**Apologize for faulty home inspection, ombudsman tells city **
Published On Tue Sep 20 2011
An Etobicoke woman deserves an apology and reimbursement from the city over its handling of an unsafe deck at a home she was renovating, Toronto’s ombudsman says.
Responding to a former tenant’s complaint about a missing doorknob, a city inspector found no doorknob issues but noted a three-foot-high deck had steps that lacked a handrail and guards.
The next day, an order to comply was issued but when the owner sought clarification of what she had to do, she was referred to the 59-page property standards section of the city’s municipal code.
In her report, No Way to Comply, Fiona Crean said a municipal standards officer (MSO) and senior executive of the municipal licensing and standards division city failed to provide critical information that could have helped the woman comply.
“For reasons which escape me, the MSO and the District Manager chose to provide her with the most rudimentary information and simply refused to be helpful,” Crean’s 34-page report said.
“This is unacceptable and well short of the customer service standard the public is entitled to receive and the city expects its employees to deliver,” she added.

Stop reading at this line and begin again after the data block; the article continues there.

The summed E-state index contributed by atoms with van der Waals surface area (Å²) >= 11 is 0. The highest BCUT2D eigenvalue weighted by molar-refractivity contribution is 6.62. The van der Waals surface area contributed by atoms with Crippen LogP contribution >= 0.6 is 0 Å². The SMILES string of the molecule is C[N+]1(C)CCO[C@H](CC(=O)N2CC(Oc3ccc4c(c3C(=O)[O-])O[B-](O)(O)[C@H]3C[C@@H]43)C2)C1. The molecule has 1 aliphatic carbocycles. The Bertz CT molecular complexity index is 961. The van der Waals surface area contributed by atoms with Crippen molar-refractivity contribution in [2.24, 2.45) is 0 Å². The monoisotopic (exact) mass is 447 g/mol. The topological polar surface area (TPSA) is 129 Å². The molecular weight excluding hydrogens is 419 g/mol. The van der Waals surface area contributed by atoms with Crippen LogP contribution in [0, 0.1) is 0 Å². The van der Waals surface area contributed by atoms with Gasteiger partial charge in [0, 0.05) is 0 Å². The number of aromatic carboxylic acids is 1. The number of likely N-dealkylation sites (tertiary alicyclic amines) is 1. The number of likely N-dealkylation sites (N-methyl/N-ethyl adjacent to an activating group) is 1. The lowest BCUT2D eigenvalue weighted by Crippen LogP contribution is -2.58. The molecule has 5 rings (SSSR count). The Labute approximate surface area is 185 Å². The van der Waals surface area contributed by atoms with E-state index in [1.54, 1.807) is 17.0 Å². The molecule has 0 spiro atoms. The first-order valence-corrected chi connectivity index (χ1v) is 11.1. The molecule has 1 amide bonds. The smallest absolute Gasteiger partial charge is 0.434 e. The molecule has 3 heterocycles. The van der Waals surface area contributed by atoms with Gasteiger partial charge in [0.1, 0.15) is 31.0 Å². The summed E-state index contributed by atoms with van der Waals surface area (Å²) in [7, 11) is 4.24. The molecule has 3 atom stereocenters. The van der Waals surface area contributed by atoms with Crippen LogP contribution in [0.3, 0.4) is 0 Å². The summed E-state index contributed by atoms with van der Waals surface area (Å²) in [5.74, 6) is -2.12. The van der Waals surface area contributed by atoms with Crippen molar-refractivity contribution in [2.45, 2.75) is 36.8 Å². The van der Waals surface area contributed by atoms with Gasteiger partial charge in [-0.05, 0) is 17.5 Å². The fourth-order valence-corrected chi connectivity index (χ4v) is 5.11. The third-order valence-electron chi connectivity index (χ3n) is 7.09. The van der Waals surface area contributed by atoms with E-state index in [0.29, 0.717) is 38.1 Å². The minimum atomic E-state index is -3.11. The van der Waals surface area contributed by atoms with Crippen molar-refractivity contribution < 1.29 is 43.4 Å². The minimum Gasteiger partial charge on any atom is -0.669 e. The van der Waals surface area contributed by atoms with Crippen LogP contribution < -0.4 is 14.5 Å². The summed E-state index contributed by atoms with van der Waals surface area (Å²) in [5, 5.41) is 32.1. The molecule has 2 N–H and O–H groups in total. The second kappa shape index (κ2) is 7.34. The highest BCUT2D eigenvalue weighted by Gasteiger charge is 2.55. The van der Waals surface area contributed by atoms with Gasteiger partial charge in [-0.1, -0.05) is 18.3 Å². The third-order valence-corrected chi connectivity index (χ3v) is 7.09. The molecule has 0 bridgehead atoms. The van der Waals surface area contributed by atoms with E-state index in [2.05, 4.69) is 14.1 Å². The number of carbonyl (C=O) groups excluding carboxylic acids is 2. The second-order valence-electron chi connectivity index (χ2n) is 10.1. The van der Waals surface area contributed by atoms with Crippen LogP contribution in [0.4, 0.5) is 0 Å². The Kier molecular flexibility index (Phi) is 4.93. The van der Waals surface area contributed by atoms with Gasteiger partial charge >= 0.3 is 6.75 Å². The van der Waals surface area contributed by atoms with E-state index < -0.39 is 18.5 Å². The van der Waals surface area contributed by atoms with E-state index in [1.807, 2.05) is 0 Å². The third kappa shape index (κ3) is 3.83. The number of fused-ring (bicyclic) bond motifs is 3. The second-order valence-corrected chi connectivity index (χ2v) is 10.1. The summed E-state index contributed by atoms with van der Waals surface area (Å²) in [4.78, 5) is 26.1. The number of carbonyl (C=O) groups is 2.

The June 2009 inspection for a missing doorknob turned into a notice to remove high grass and two pieces of drywall stored outside which the homeowner did, but she required more information on the missing handrail in the vacant house.
Crean’s report said that instead of explaining what was needed, the city conducted follow-up inspections in October 2009 and February 2010, by which time a handrail was there but no guards. The resident was charged with failing to comply and received a “nominal fine.”
Crean started an investigation in late January of this year after the woman contacted her office. She then learned that a senior city official wanted to know the questions the ombudsman’s office was asking and the answers given.
Crean said the interviews her office conducts are confidential and releasing the contents undermined the integrity of her investigation. Subsequently, a memo from the city manager reminded staff not to divulge such information.
Aside from recommending the city provide a written apology and waive inspection fees, the ombudsman’s report called for better communications, including up-to-date training and better record-keeping.
Crean also wants employees to be “counselled” if they fail to meet standards, including management and employees involved in this case.
The city is working on reversing the $60 fee the woman was charged for each inspection – the home was inspected a total of five times – and has until Sept. 30 to issue an apology.
The woman’s complaint that city staff dismissed her queries and concerns was borne out by the investigation, Crean concluded, summarizing the case as “a complete communication breakdown.”
“It is an example of bad public service,” she wrote.